Ridge Vineyards almost before they had any

Elaine goes to the mountain.

In California wine circles we sometimes entertain ourselves with questions like, what would you argue is the most American wine? Or, which wine do you think most successfully placed California wine on the world stage? Or, what do you think is the most respected winery in the United States? Inevitably, one winery – Ridge – is an answer, if not the answer, to each of these questions.

Ridge Monte Bello is considered by many to be among the best wines in the world, and certainly among the most, if not the most famous, from California. Through its Monte Bello Cabernet-based bottling, Ridge helped show that California wine could compete with the most respected wines in the world (check out our Judgment of Paris tag). At the same time, no other winery in California has done so much to elevate Zinfandel from its early reputation as jug wine to fine wine respectability.

Ridge Vineyards began working with old-vine, field blend sites planted primarily to Zinfandel (otherwise known here in California as a Mixed Blacks vineyard) in the mid-1960s. The producer’s treatment of Zinfandel was unique at the time. Instead of treating the wine as an after thought, they made Zinfandel essentially the same way they did their top wine, the Cabernet Sauvignon that would come to be known as Monte Bello. Since then, no other winery has worked with as many Mixed Blacks vineyards in the state. As an additional stamp of respectability, Ridge also bottled them specifically as single-vineyard wines. The winery has worked with such sites the entire length and breadth of California, including many vineyards that no longer exist, and some in parts of southern California where few remember that such vineyards ever existed.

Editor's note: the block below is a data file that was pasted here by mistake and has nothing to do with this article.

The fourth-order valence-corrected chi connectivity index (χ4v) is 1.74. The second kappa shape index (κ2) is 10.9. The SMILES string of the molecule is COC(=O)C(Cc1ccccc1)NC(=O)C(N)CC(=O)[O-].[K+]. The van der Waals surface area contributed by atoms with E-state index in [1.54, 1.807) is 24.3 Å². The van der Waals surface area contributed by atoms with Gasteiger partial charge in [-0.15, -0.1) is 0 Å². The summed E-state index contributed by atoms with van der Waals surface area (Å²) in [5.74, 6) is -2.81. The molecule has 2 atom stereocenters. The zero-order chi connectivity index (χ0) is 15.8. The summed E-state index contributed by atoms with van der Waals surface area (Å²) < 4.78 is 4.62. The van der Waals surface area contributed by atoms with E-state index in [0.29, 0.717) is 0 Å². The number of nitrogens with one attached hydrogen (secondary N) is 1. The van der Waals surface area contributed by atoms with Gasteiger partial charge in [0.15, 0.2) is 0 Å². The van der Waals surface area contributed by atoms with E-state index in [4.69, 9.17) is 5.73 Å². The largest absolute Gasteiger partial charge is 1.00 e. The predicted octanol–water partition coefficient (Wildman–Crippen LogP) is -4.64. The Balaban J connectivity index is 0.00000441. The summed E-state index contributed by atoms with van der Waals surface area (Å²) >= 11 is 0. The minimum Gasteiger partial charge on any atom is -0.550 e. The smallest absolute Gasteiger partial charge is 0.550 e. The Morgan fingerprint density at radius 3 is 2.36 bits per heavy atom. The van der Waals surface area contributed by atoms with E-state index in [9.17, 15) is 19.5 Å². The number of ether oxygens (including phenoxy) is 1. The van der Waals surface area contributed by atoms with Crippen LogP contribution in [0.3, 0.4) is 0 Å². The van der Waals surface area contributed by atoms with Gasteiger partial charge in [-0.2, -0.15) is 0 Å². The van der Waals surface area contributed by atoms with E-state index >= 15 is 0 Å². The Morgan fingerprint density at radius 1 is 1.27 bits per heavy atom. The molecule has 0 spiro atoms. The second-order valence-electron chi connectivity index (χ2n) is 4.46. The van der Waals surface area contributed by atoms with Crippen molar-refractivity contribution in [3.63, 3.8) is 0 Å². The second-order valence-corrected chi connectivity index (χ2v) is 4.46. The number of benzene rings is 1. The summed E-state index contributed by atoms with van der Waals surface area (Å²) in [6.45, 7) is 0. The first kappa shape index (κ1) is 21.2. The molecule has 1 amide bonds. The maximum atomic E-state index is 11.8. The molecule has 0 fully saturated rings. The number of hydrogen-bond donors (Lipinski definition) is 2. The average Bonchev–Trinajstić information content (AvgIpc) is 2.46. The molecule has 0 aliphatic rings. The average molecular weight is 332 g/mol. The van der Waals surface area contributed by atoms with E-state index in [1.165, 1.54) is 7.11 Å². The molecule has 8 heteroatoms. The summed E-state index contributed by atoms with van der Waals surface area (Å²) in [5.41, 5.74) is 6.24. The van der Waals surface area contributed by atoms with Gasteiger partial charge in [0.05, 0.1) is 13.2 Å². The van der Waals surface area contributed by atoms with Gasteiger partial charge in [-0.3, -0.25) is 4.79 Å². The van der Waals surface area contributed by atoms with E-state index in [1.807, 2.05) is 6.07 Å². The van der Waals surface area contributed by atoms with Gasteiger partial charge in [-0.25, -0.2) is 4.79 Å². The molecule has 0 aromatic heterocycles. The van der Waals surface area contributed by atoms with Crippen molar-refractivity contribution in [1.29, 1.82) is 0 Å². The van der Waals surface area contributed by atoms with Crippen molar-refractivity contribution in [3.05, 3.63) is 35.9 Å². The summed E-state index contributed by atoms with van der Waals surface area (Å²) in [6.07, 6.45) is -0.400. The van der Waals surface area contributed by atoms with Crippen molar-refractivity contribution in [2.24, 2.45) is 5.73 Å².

Most of these wines are limited to bottlings made available only to members of the winery’s Advance Tasting Program (effectively their wine club). The Geyserville and Lytton Springs wines, both Mixed Blacks vineyards from Sonoma County, however, are released to a broader market. Thanks to their history and status, both of these can also arguably be included alongside Monte Bello for consideration as examples of the most iconic American wine.

In the last few months I have been able to do a series of in-depth tastings and all-day interviews with the Ridge team. The first of these was in October when 50 MWs from 16 countries descended upon California for a 10-day tour of the state’s wine country. I was lucky enough to be the only non-MW to join the entire trip and its tastings. After several days on the road we arrived at Monte Bello for a special visit with the entire Ridge team. Though he retired in 2016 at the age of 80, Paul Draper helped lead the visit. (Draper remains chairman of Ridge’s board.) He guided us through….

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